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I have an image of the entire disk created using dd. The disk structure follows:

kent@cow:~$ sudo fdisk -l

Disk /dev/sda: 750.1 GB, 750156374016 bytes
255 heads, 63 sectors/track, 91201 cylinders
Units = cylinders of 16065 * 512 = 8225280 bytes
Disk identifier: 0x000b8508

   Device Boot      Start         End      Blocks   Id  System
/dev/sda1   *           5       90872   729929303+  83  Linux
/dev/sda2           90873       91201     2642692+   5  Extended
/dev/sda5           90873       91201     2642661   82  Linux swap / Solaris

The image was created using:

dd if=/dev/sda of=image750.img

How would I, if it is possible, mount /dev/sda1 from the image so that I'm able to read the contents?

It's not an option to clone the HDD again, I know how to do it if I had only cloned the single partition by itself. I hope it's still possible with the current image.

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6 Answers 6

Nowadays, there is a better way, no need to use offsets or kpartx anymore:

losetup --partscan --find --show disk.img

mount /dev/loop0p1 /mnt

to free up loop0, use after umount:

losetup -d /dev/loop0

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On my Ubuntu 14.04 installation, losetup doesn't provide a --partscan option. –  Cutter Oct 5 '14 at 23:11

I ran into this problem today and wanted to update the answers just as a reminder for myself. Instead of calculating the offset on your own, you can use a tool that provides you with mountable devices from a dd image: kpartx



In the given case, it would need something like

sudo kpartx -a image750.img
sudo mount /dev/mapper/loop1p1 /mount/point -o loop,ro

where loop1p1 stands for the first partition, loop1p2 for the second, etc.

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Loopmounting is only part of the answer.

Look at http://wiki.edseek.com/guide:mount_loopback#accessing_specific_partitions_in_the_image for help on specifying the partition. I think mount -o loop,offset=32256 /path/to/image750.img /mnt will work for you. but you really should read the mentioned tutorial.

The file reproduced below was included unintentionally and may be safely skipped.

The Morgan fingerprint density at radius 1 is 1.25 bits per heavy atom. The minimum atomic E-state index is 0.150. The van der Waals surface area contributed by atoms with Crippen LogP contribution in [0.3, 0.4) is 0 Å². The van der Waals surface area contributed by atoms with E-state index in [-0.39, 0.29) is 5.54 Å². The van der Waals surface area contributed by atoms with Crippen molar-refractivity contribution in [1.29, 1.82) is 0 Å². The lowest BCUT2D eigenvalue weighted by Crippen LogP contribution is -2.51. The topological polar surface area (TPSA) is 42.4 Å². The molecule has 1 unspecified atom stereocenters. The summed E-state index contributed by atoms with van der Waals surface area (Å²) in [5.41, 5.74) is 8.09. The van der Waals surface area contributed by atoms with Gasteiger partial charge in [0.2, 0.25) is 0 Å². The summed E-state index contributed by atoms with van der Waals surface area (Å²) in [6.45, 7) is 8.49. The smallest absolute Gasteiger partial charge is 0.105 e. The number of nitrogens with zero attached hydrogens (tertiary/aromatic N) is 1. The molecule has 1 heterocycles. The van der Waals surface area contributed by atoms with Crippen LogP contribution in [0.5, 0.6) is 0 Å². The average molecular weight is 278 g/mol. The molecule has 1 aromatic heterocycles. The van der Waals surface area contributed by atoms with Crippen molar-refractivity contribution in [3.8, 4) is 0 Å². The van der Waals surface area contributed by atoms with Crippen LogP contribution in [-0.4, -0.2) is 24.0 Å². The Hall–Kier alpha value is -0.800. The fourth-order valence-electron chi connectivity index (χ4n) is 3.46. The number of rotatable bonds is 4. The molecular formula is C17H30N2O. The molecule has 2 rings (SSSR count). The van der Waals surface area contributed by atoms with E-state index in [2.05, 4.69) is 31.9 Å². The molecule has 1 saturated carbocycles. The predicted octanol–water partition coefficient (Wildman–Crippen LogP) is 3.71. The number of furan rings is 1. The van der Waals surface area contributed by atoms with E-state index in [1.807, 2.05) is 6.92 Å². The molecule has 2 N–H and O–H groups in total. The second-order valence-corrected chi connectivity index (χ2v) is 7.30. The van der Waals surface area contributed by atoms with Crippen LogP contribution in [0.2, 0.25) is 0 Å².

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the offset looks wrong; that corresponds to a partition start of 63 (<i>63 * 512 = 32256</i>). the offset in baumgart's answer looks more correct for this situation. the link is a good reference, but it'd be a better answer if you took the time to summarize the steps or commands needed for this procedure. thanks! –  quack quixote Mar 7 '10 at 15:57

You've got the first part: fdisk -l to find the start offset. Take that number, multiply by 512, and you'll get the offset option to mount. So, for sda1 in your case, 5 * 512 = 2560. Then run the mount:

mount -o loop,offset=2560 -t auto /path/to/image.dd /mount/point
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I believe loopmounting is the answer -

sudo mkdir /path/to/dir/
mount -o loop example.img /path/to/dir/

should mount it under that directory.

umount /path/to/dir should unmount it

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If you have User mode files system like fuse, then in desktop environments likes Gnome and have installed tool like gnome-disk-image-mounter, then it without even root by right click and open with it.

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